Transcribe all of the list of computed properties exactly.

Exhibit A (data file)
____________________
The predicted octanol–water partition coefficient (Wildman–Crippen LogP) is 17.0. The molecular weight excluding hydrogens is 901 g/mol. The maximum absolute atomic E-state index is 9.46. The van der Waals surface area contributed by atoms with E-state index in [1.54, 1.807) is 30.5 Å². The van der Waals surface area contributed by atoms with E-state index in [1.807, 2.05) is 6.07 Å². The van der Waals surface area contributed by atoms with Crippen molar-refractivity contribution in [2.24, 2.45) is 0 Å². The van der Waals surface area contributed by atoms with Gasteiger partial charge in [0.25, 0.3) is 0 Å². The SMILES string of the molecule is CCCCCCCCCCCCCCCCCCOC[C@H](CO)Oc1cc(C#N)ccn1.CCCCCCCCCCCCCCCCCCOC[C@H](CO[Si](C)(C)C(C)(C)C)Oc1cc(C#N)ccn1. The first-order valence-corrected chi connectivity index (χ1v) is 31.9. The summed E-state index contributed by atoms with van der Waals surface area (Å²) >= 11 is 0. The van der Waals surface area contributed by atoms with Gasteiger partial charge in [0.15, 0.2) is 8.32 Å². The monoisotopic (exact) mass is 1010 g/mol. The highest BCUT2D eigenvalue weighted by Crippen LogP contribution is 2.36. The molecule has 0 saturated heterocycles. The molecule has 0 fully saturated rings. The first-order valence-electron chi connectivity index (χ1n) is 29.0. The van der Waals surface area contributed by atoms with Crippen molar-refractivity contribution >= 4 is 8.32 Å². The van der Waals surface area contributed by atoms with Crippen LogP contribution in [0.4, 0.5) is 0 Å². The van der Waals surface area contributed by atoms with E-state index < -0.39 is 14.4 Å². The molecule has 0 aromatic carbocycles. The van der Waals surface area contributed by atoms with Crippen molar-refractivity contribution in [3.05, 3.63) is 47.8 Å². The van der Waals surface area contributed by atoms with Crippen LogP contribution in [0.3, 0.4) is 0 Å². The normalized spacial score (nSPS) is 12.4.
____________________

The predicted octanol–water partition coefficient (Wildman–Crippen LogP) is 17.0. The molecular weight excluding hydrogens is 901 g/mol. The maximum absolute atomic E-state index is 9.46. The van der Waals surface area contributed by atoms with E-state index in [1.54, 1.807) is 30.5 Å². The van der Waals surface area contributed by atoms with E-state index in [1.807, 2.05) is 6.07 Å². The van der Waals surface area contributed by atoms with Crippen molar-refractivity contribution in [2.24, 2.45) is 0 Å². The van der Waals surface area contributed by atoms with Gasteiger partial charge in [0.25, 0.3) is 0 Å². The SMILES string of the molecule is CCCCCCCCCCCCCCCCCCOC[C@H](CO)Oc1cc(C#N)ccn1.CCCCCCCCCCCCCCCCCCOC[C@H](CO[Si](C)(C)C(C)(C)C)Oc1cc(C#N)ccn1. The first-order valence-corrected chi connectivity index (χ1v) is 31.9. The summed E-state index contributed by atoms with van der Waals surface area (Å²) >= 11 is 0. The van der Waals surface area contributed by atoms with Gasteiger partial charge in [0.15, 0.2) is 8.32 Å². The monoisotopic (exact) mass is 1010 g/mol. The highest BCUT2D eigenvalue weighted by Crippen LogP contribution is 2.36. The molecule has 0 saturated heterocycles. The molecule has 0 fully saturated rings. The first-order valence-electron chi connectivity index (χ1n) is 29.0. The van der Waals surface area contributed by atoms with Crippen molar-refractivity contribution >= 4 is 8.32 Å². The van der Waals surface area contributed by atoms with Crippen LogP contribution in [0.4, 0.5) is 0 Å². The van der Waals surface area contributed by atoms with E-state index < -0.39 is 14.4 Å². The molecule has 0 aromatic carbocycles. The van der Waals surface area contributed by atoms with Crippen molar-refractivity contribution in [3.05, 3.63) is 47.8 Å². The van der Waals surface area contributed by atoms with Crippen LogP contribution in [0.3, 0.4) is 0 Å². The normalized spacial score (nSPS) is 12.4.